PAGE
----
Jan 1, 1970
Go down to your local thrift store / charity shop / flea market, and
look around for an old stereo receiver or integrated amplifier that
has an ordinary "line" or "auxiliary" input. Add a "3.5 mm stereo
miniplug, to stereo RCA plug" connection cable. Shazam... you'll be
on the air.

Thanks. Good idea. Do you think I can get something small?
With everybody indulging in "Home A/V 50-channel" sound fetishes, the
simple stereo components are being discarded ("upgraded") all over the
place, and you should be able to find something easily and

It's amazing. Three or four years ago, someone offered me a Marantz
tuner and matching amp for 10 dollars. He begged me to take it, but I
had no room.

William Sommerwerck

Jan 1, 1970
I can't believe that electrical codes your side of the pond
allow for such things as TV sets in bathrooms!

This is The Land Of Freedom, where anyone can do anything they like.

An episode of a soap-opera spoof, "Mary Hartman, Mary Hartman", had a TV set
falling into a bathtub and electrocuting a 9-year-old evangelist.

William Sommerwerck

Jan 1, 1970
It's amazing. Three or four years ago, someone offered me a Marantz
tuner and matching amp for 10 dollars. He begged me to take it, but I
had no room.

Not even in the bathroom?


Jan 1, 1970
Not even in the bathroom?
Nah. Too big. I have a radio in the bathroom. It sits on top of
the TV.

It has no remote control at all, so I can't turn the volume down when
the bathtub is full and water noise is gone.. One reason I use the
TV more.

William Sommerwerck

Jan 1, 1970
Try working as a broadcast engineer, running film all day. You are
the only one in the building for up to 20 hours, and the bathroom
is on the other end of the large complex. When does the film break?

You could probably write off Depends as a legitimate business expense.


Jan 1, 1970
Spoof and comedy maybe, but that seems like an all-too-real possibility to
me ... Over this side, bathrooms are 'zoned' and the electrical code as to
what can go into the zones is very strict. As to the point Micky was making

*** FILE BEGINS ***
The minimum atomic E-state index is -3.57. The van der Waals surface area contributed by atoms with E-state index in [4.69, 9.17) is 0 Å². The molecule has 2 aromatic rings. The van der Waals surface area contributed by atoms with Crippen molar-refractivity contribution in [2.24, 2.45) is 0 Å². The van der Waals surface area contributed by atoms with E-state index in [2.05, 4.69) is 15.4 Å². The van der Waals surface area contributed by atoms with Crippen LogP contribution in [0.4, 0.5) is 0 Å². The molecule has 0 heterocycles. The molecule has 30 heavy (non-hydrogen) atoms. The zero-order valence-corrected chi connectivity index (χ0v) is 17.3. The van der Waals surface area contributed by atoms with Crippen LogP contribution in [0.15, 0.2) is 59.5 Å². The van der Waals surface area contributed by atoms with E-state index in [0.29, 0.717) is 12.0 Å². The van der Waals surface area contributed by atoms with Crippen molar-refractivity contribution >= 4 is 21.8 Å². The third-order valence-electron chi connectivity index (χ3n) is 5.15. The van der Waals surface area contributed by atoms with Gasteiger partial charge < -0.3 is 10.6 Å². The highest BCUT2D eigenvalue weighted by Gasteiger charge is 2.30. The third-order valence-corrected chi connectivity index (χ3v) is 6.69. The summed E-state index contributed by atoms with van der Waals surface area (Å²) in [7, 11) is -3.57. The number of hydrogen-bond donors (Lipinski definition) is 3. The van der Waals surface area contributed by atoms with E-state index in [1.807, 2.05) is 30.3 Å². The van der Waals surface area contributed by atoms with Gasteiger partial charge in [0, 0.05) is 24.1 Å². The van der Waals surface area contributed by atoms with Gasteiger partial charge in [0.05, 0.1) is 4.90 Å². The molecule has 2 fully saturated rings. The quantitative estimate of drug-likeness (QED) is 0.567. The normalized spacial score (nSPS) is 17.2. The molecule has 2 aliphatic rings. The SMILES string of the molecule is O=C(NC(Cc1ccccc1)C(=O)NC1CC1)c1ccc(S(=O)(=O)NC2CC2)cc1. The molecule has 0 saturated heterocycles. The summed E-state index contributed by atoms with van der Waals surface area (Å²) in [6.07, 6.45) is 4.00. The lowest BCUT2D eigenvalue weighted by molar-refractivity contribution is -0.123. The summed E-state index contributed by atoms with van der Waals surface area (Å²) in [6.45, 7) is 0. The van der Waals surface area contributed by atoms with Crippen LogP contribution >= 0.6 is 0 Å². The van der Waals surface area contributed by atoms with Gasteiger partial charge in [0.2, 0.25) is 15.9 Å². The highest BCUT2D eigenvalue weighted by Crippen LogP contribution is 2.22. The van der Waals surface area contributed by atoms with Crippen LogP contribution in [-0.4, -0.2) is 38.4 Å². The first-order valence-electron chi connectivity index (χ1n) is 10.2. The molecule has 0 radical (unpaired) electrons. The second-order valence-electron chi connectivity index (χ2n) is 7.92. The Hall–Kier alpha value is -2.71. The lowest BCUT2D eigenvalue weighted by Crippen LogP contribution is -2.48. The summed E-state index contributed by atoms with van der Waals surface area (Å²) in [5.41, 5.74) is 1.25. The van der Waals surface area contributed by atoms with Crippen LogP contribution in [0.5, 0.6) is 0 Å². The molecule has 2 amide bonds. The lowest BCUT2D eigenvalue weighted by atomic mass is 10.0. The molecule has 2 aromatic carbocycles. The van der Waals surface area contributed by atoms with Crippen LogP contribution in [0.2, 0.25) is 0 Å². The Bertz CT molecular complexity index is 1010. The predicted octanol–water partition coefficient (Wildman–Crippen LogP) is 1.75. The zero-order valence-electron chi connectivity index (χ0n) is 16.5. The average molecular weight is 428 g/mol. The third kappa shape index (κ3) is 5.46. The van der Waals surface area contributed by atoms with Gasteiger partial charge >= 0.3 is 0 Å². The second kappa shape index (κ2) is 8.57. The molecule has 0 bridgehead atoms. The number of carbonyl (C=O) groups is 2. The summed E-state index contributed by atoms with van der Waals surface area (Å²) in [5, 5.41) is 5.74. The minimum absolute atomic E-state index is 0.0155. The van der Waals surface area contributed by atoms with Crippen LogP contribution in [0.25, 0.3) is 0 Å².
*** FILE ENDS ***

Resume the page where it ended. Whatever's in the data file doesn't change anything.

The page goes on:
about GFIs and other protection devices, and his contention that the volume
control was probably safe because of shaft isolation etc, that doesn't
really cover it, as the problems start when there is an unforeseen fault in
the equipment or its installation - a not unreasonable possibility, given
the moist and steamy nature of a bathroom.

It's not unknown for GFIs or ELCBs as we call them over here, failing

Good to know.
themselves, which is why they have a test button on them. It may well be, of
course, that overall it is pretty safe if you are sensible, but then there
are always the morons who think it is safe and sensible to jack bare cables
into wall outlets with matchsticks, or bind up twisted power lead extension
joints, with duct tape

I haven't done any of these things, but truth be told, if there were
no electrical outlet in the bathroom, I'd run an extension cord from
whereever there was one. (and when I had time, I'd put in an outlet.)

But Americans use the outlet for a lot of things, hair dryer, electric
toothbrush... As early as 1968, I was on a house tour** and on the
long counter in the bathroom were both of these and a "facial sauna",
which iiuc blew warm moist air on the user's face when she leaned into
the "funnel" part of it. If I'd had a camera I would have taken a
picture of the array, which they seemed to be proud of. That was 45
years ago. By now there must be lots of other electrical things for
the bathroom, though I don't know of any. --- Well, there are
waterfproof radios and telephones for the shower stall itself, but
they run on batteries and aren't dangerous.

** (usually as in this case sponsored by community associations of
n'hoods with nice homes, but whose home prices which have either
fallen or might be about it. They would get 10 or 12 house to open up
for visitors, Uusually they weren't for sale, but the idea was to
show how nice the homes were inside and to point visitors who were
actually shopping to homes in that n'hood, to keep the n'hood from
running down. All the house tours I know about have been successful
to very successful.

Oh, yeah, I was born in January and our house was built in the 1930's
and the bathroom was the size of a small bedroom -- they hadn't
thought of making them tiny yet -- and my mother bought an electric
heater to warm the room before she gave me a bath. (I still have the
heater from 1947, and it's in excellent condition. Even the cord. )


Jan 1, 1970
I visit America quite often, usually staying in private villas in Florida,
and hotels in Vegas, and I have always been amazed that there are electrical
outlets in both cases, within a foot of wash basins. Also that things like
hand-held hair dryers are provided and obviously intended to be plugged into
those outlets. This would not be allowed by the zoning codes in the U.K.,
GFI protected or not.

For sure, we have shaver points, but these are usually built into a wall
mounted strip light, and are transformer isolated. Electric toothbrush
chargers invariably have a two pin shaver plug on them, so that they can
plug into the same outlet

As you probably know by now, we don't have special two pin sockets.

And I had forgotten about electric razors**, which don't even have to
be used in the bathroom, except I guess there is a mirror there. But
why does one need a mirror to find his face?

**I found out in college that if I stopped shaving, my pimples went
away. I thought having a beard would make it harder to wash my face
and that would make the pimples worse, but there seemed to be no truth
in that. (The important thing was not to grind up the whiskers and
force the pieces into my pores. )

Then I figured out that I could still shave with a blade.